Home' Trinidad and Tobago Guardian : May 27th 2015 Contents B5
Wednesday, May 27, 2015 www.guardian.co.tt Guardian
The Trinidad Theatre Workshop
(TTW) is more than half a century
old, and has produced theatre classics
like Dream on Monkey Mountain and
Joker of Seville that captivated past
generations of lovers of theatre in the
Caribbean. Yet despite its rich cultural
pedigree---it was founded in 1959 by
St Lucian poet/playwright Derek Wal-
cott, his twin brother Roderick Wal-
cott, along with performers including
Beryl McBurnie, Errol Jones, and
Stanley Marshall---the TTW remains,
up to this day, homeless.
In an effort to finally, like Mr Biswas,
obtain a home of their own, the TTW
is launching a crowdfunding campaign
at a private gala function this Saturday
evening at the TTW venue in Belmont.
Artistic associate and drama instruc-
tor Timmia Hearn recalled some of the
theatre s roving history in a telephone
interview with the T&T Guardian on
"We ve been a homeless entity since
1959," she said. "We started at the little
Carib Theatre, but had to move. Then
we were in the Basement Theatre for
a while. Then in the late 80s to early
90s, we applied to the Government for
use of one of their free buildings: the
Old Fire Station. And we were there
for almost 20 years."
Then, she recalled, around 1999,
officials decided they wanted another
kind of partner for the library, and the
TTW once again had to move.
"We then went on Rust Street, and
various other places for a few years...
then in 2004, we got the chance to
lease the Belmont building where we
are located now.
"It was just a house in Belmont,
which used to belong to the Gomes
family. We built the back courtyard of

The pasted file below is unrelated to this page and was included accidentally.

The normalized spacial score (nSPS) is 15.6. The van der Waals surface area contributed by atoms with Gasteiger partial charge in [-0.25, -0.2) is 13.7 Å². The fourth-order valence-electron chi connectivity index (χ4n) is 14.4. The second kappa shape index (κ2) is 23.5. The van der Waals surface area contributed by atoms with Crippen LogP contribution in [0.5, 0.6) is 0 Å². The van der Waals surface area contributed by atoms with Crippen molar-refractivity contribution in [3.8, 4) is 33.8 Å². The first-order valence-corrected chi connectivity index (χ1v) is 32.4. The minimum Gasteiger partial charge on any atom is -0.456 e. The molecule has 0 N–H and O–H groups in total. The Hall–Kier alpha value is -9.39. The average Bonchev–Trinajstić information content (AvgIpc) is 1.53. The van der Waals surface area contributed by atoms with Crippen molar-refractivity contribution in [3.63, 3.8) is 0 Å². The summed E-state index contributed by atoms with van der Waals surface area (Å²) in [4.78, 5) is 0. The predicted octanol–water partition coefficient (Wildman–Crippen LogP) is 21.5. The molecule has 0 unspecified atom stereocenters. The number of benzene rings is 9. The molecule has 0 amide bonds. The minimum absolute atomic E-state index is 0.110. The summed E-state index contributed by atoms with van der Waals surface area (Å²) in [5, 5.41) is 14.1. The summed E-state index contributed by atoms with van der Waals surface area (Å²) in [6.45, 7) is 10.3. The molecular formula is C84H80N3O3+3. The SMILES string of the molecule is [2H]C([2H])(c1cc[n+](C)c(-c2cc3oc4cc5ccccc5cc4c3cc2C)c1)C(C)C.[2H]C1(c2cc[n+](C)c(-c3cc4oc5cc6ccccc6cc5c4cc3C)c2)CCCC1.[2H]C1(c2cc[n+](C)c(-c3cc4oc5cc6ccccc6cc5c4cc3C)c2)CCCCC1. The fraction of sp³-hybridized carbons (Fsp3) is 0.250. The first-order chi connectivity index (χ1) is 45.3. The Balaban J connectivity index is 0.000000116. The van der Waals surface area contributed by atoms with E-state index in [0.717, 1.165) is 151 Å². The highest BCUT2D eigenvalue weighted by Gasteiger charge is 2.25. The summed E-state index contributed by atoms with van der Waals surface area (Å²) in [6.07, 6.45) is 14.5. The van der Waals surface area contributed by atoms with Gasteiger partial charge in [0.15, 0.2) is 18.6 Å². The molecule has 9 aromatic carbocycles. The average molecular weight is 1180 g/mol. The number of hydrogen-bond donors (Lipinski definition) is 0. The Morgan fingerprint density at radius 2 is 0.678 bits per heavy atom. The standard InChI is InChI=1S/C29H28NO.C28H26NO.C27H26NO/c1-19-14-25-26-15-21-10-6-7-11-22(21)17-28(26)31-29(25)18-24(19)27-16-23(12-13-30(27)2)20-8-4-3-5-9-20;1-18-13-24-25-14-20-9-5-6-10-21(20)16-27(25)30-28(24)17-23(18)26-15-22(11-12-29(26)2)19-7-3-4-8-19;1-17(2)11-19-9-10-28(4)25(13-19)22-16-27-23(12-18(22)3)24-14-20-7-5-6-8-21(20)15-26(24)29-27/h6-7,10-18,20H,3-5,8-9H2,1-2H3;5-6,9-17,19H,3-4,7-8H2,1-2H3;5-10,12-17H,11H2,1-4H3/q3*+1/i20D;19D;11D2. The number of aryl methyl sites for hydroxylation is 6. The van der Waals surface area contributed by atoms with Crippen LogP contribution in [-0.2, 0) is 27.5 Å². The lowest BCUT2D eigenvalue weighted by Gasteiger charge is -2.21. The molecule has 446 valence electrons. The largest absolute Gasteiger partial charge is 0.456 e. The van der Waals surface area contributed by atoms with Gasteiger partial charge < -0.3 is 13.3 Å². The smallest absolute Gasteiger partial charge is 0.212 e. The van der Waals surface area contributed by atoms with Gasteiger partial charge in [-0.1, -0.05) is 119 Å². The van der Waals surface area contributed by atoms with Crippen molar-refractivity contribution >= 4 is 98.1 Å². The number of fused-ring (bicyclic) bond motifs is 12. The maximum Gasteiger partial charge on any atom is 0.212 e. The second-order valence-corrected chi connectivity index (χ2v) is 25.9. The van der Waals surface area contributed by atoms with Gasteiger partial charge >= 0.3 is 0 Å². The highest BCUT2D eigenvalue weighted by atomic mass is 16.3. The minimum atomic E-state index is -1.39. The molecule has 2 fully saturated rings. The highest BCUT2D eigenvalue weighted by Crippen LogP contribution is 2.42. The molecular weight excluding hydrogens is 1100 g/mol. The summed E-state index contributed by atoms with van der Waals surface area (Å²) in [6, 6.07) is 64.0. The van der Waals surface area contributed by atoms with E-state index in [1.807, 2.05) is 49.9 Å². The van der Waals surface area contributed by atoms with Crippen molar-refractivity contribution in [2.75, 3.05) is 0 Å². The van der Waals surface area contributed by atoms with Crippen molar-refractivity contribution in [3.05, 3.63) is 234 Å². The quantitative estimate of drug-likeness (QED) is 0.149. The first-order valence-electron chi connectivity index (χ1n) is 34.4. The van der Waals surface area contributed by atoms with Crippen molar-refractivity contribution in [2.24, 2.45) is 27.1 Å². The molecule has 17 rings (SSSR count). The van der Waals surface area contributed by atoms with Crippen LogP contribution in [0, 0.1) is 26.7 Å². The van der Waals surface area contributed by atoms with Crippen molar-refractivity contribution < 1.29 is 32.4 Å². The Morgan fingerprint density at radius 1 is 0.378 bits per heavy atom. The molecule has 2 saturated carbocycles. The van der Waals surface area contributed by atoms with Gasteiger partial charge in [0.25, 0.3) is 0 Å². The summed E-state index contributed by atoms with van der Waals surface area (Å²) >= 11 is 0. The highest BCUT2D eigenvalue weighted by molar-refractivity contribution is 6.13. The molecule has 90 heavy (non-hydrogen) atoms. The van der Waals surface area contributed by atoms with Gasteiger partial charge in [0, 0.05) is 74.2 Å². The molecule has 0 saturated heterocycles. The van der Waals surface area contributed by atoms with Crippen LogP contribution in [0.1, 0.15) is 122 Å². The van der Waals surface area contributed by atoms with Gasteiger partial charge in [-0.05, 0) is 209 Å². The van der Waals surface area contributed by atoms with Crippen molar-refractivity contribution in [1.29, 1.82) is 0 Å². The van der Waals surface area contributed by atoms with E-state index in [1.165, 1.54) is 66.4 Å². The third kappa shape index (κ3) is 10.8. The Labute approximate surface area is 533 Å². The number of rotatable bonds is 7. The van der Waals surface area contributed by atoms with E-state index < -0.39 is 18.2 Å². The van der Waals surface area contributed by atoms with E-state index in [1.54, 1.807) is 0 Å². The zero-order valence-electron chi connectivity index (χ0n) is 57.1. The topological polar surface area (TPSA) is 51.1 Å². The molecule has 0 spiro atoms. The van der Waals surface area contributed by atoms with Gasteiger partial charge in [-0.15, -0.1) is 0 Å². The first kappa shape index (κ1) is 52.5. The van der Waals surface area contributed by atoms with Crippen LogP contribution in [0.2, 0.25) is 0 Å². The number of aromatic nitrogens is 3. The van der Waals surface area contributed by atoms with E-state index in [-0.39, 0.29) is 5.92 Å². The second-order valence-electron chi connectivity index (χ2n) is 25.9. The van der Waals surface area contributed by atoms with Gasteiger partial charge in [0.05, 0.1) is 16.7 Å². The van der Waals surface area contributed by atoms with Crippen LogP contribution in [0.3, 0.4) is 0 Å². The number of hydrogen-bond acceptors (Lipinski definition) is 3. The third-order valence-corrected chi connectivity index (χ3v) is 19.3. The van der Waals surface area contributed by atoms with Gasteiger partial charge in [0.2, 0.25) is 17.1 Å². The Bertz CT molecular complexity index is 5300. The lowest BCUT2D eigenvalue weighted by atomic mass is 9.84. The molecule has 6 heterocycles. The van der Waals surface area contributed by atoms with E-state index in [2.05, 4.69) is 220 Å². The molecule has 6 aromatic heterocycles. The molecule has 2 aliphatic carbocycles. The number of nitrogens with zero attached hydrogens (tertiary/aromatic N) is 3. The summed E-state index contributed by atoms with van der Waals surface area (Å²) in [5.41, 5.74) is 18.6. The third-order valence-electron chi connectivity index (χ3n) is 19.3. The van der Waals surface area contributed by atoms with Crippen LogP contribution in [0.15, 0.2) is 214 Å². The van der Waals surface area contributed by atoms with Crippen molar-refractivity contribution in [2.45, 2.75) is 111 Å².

the house into a theatre. With the help
of sponsors including BP and the Min-
istry of Community Development, we
were able to build the theatre and air-
condition it," said Hearn.
But she emphasised that they only
occupy the Jerningham Avenue, Bel-
mont building on a lease basis. This
means the TTW cannot do any long
term infrastructural development.
Recently, however, the owner of the
property has offered to sell the house
to the TTW.
"In order to seize this opportunity,
and continue our journey stronger than
ever before, we are launching a crowd-
funding campaign titled Trinidad The-
atre Workshop: The Journey Continues,"
"Crowdfunding has made tons of
independent films possible, but there
haven t been many crowdsourcing proj-
ects here. Not because it won t work,
it just hasn t been done much," com-
mented Hearn. Crowdfunding is the
practice of funding a project or venture
by raising monetary contributions from
a large number of people, typically via
the internet. In 2013, according to Daniel
Broderick, an HSBC contributor writing
for www.forbes.com, the crowdfunding
industry grew to be worth over US$5.1
"Internationally, the TTW has friends
who are working in many places,
including Broadway and the West End.
We partnered with a Norwegian theatre
company for a while. There are probably
as many T&T people living abroad as
those who live here," reflected Hearn.
This means many people have either
been part of the TTW or have been
touched by its work, so the company
feels the time is right to reach out to
these friends now.
"We re still struggling to pay rent
every month," reminded Hearn.
The crowdsourcing idea is not just
about raising money, but also about
raising awareness of the TTW s work,
Funds will help fund a permanent
home as well as help fund the TTW s
programmes, including good quality
theatre productions---the kind that once
earned the company the praise of
Jamaican scholar and choreographer
Sir Rex Nettleford, who once called it
"the flagship of the theatre movement
in the Caribbean."
...launches crowdfunding campaign
The Trinidad Theatre
Workshop at 23 Jerningham
Timmia Hearn Feldman
Tomorrowland takes top spot
at box office --- Page A37
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